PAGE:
Automated law—regulating technology in the legal industry

48080803 - law concept: pixelated scales icon on digital background, empty copyspace for card, text, advertisingJulian Sayarer speaks to experts and early adopters of new technologies in the legal world to find out what role regulation of such technologies will play in the future. Regulation of new technology is always a question of chickens and of eggs and the legal profession is no exception to the rule. Regulatory bodies are adapted to the particularities of the world as we know it, but technology creates shifts that in turn create the need for new regulation. 

How and where to strike balance in managing these shifts is the complex part of the question. Regulations are put in place in response to a need for protection of practitioners and their clients; while technological innovation might undo those safeguards, it might equally alleviate workloads and create efficiencies to the good of all.

Clear thought on the matter first of all requires an understanding of what is meant by ‘technology’; the word could equally apply to data storage—and other forms of technology that now seem comparatively traditional and familiar—as to automating time-intensive processes such as due-diligence. This latter application of technology, which takes us into areas of artificial intelligence (AI), is consistently accompanied by concern that we could soon enter a world of unknowns, where deskilled humans and emboldened robotics create new problems that we are no longer able to manage or to control.

It is understood across business that too much regulation can be as problematic as too little, but what if that regulation is key to controlling a sea-change that could wipe away a profession as it has been known?

The obsolete lawyer

However futuristic artificial intelligence and automation by technology can seem, these issues have not sprung from nowhere. Since the turn of the millennium, Chris Reed from the School of Law at London’s Queen Mary University has been writing about the impact of the internet on authentication processes and information ownership. His starting appraisal is that current regulatory and legal standards originate from a level of competence that is expected of humans.

Technology raises two challenges: the first is that if human judgment and decision-making is replaced by technology decisions, is that adequate to meet regulatory and legal obligations about competence, care and skill?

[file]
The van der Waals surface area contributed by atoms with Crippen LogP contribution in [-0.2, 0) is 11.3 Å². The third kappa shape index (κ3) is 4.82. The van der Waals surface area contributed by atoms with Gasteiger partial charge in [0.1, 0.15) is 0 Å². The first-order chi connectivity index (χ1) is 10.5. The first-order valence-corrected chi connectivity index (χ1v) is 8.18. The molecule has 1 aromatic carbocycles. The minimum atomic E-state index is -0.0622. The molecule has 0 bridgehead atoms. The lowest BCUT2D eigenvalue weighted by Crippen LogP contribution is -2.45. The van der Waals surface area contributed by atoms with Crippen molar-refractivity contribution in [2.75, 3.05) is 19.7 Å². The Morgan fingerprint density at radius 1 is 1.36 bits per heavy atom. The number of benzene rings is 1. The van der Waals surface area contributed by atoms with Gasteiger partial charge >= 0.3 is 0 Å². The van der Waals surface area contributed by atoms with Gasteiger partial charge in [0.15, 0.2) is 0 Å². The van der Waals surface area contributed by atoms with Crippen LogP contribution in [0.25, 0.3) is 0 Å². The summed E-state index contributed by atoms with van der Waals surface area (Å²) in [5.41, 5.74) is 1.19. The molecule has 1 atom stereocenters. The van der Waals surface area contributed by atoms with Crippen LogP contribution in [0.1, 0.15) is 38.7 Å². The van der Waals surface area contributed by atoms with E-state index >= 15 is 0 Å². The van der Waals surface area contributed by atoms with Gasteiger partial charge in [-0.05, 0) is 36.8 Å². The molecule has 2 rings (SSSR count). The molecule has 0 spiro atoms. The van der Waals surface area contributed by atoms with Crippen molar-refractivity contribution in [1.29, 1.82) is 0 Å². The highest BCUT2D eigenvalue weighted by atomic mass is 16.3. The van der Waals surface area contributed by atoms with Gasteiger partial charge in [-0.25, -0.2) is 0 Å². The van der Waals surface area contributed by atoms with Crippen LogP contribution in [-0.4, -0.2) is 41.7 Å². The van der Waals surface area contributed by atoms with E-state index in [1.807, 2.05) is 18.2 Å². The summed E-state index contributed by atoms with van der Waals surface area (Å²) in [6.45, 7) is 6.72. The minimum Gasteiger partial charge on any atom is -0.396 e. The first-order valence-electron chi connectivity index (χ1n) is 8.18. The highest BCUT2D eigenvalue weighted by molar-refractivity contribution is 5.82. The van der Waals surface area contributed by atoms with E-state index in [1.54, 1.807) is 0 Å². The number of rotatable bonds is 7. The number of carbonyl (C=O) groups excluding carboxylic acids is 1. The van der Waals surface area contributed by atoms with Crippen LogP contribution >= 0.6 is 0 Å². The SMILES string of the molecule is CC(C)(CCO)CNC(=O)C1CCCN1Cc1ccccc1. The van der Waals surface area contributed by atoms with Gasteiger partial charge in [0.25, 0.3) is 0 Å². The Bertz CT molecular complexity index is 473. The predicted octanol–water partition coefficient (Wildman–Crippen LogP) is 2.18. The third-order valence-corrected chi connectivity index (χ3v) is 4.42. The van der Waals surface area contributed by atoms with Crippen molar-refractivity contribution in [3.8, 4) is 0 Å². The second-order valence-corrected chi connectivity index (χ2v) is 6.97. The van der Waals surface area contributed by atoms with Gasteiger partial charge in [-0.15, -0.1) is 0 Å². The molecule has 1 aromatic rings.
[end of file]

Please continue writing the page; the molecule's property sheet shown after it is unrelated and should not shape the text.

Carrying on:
Perhaps of more serious implications for human lawyers, however, is Reed’s second question of how the profession might expect regulation to respond to new forms of artificial intelligence.

If technology is expected to perform better than humans—for example in due diligence or discovery searches—does this raise the required professional standard above that of a reasonably competent lawyer?

Changing with the times

Law does not always adopt new technology enthusiastically though, nor necessarily should it seek to. Use of video evidence in criminal court, where it would often seem to simplify legal proceedings, is nonetheless subject to strict controls and is often inadmissible due to concerns of authenticity, origin or indeed where the data has been stored pre-trial. If we assume that cloud-based evidential data should be treated no differently to video data of unknown provenance, perhaps the proposition seems less alien.

Just as video footage might seem to offer incontrovertible evidence only to be judged below the evidentiary value required of a trial, so too is the technology used to store and sift data open to scrutiny. Where data is kept in cloud-based services, the decision of where and how it is stored might be driven by factors as varied as a country’s online privacy laws, or even the positive environmental impact of storage in a cold climate where servers benefit from natural cooling.The major problem with using data as evidence is in producing an audit trail which demonstrates its integrity from the moment it was collected until the moment it is produced to the court,’ explains Reed. ‘This is particularly problematic with distributed processing storage, such as use of the cloud.

'The major problem with using data as evidence is in producing an audit trail which demonstrates its integrity from the moment it was collected until the moment it is produced to the court,’ explains Reed. ‘This is particularly problematic with distributed processing storage, such as use of the cloud.